Omaha, Nebraska (NYSE: BRK.A; BRK.B) – An editor in today’s Wall Street Journal says that “Berkshire Hathaway will enjoy an effective tax rate of 10.5% on the $ 300 million dividend it will receive each year from Bank of America.” This statement is incorrect.
Warren Buffett saves Bank of America
Almost all of the shares that Berkshire owns are held in its asset-related subsidiaries, and this will be the case with the Bank of America’s preferred.
The tax treatment of dividends paid by American corporations to property insurance companies was substantially changed by a law passed in 1986. The changes are described in detail in the chairman’s letter included in Berkshire’s 1986 annual report. a small change in the rate has been made. Since then, dividends that insurers receive from US companies have an effective tax rate of 14.175%. For Berkshire, this rate will apply to dividends received from Bank of America.
Warren Buffett injected $ 5 billion into Bank of America
These moves are great news for the bank’s employees and shareholders, as well as for US taxpayers, who are likely to be lost if Bank of America’s management takes the business to the mountains. But many analysts believe that Bank of America will need to raise much more capital before returning to sound foundations. These analysts believe that Bank of America nevertheless overestimates the value of some of the assets in its balance sheet. When businesses are finally forced to understand the true values of these assets, this theory states that the bank will immediately have to fill a significant capital gap.
Warning: Why you should not follow Buffett when buying Bank of America’s Stock
Why would a big bank like Bank of America, which can get money from the Fed at an interest rate of no more than 0.25%, pay 6% to get money from Buffett? The first plus is that it strengthens the balance sheet, but the tangible equity is $ 128 billion, so what will $ 5 billion do? The bank simply had to settle for more than $ 8 billion for a mortgage repayment situation that has not yet been resolved. Buffett’s $ 5 billion will be spent quickly.
On September 24, 2008, Buffett assisted Goldman Sachs (GS) by buying GS preference shares with a 10% discount along with warrants for $ 5 billion. Warrants can be exercised at $ 115. Shares were about $ 110 a week ago. So, the warrants are below cost.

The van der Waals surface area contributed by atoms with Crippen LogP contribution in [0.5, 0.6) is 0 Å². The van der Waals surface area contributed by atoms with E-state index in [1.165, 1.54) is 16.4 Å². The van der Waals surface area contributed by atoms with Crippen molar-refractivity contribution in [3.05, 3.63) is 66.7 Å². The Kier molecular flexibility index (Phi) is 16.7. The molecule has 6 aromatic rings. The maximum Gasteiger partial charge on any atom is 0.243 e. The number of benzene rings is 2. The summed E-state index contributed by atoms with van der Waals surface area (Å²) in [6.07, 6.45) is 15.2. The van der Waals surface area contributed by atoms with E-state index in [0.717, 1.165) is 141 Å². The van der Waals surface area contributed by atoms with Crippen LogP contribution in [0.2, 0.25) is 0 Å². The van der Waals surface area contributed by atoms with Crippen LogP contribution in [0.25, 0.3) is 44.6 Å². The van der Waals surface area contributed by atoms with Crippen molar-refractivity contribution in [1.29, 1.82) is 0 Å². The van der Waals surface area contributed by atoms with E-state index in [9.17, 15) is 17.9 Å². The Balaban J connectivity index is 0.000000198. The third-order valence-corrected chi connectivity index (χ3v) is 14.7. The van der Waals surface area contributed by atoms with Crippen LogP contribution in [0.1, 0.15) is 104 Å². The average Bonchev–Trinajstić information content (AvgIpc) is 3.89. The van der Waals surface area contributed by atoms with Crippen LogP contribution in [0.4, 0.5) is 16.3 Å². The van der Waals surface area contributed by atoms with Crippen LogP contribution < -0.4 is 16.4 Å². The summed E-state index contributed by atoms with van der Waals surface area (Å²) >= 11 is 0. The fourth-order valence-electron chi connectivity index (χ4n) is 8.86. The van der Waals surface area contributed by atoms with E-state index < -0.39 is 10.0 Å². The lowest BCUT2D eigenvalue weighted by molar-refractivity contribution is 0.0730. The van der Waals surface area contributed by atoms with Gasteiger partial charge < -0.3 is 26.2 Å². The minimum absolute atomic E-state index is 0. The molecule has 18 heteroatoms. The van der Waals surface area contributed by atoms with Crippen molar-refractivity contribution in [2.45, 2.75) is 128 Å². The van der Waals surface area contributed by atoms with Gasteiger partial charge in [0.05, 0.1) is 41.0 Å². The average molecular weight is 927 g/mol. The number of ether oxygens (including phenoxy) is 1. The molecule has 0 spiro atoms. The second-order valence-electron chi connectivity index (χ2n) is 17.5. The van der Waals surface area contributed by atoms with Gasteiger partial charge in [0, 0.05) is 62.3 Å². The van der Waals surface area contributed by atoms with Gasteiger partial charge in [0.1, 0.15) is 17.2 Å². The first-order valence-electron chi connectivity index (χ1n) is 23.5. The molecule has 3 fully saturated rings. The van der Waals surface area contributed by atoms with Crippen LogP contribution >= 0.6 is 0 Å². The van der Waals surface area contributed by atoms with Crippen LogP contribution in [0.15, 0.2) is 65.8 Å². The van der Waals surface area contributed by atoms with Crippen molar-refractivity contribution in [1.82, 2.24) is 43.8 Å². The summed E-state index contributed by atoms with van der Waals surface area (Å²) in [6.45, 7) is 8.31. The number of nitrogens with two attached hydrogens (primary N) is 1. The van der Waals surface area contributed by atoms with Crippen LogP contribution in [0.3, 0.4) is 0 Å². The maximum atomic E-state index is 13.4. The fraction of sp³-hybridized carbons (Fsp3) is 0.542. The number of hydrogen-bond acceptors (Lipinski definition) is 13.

Exactly how did the real moment for this end up? The economic crisis turned out to be only twenty days old, which ended only five months later, on March 6, 2009.
One week later, on October 1, 2008, he invested $ 3 billion in General Electric (GE), which required money as the business paper market was frozen. GE shares had a 10% interest rate discount, similar to GS’s investment. He received orders to acquire $ 3 billion in stock options at a price of $ 22.50. The shares were trading at $ 15 a week ago. The warrants are under water.
Let’s draw some conclusions: Two large companies that actually had divisions or subsidiaries in the business of financing companies were happy to set aside 10% interest to acquire funds from Buffett. Wasn’t that a reasonable warning of the crisis? Warrants have become largely useless. It therefore appears that Mr Buffett has made a high interest rate, but otherwise there is absolutely no return on investment. In addition, he still had to go through the deepening financial crisis of 2008-2009, which presented us “within 10 minutes of the shutdown of the entire banking system,” according to Senator Chris Dodd.
Business activities of Berkshire Hathaway
Berkshire Hathaway and its subsidiaries are engaged in a variety of business activities, including property and accident insurance and reinsurance, utilities and energy, rail freight, finance, manufacturing, retail and services. The company’s common stock is listed on the New York Stock Exchange, trading symbols BRK.A and BRK.B.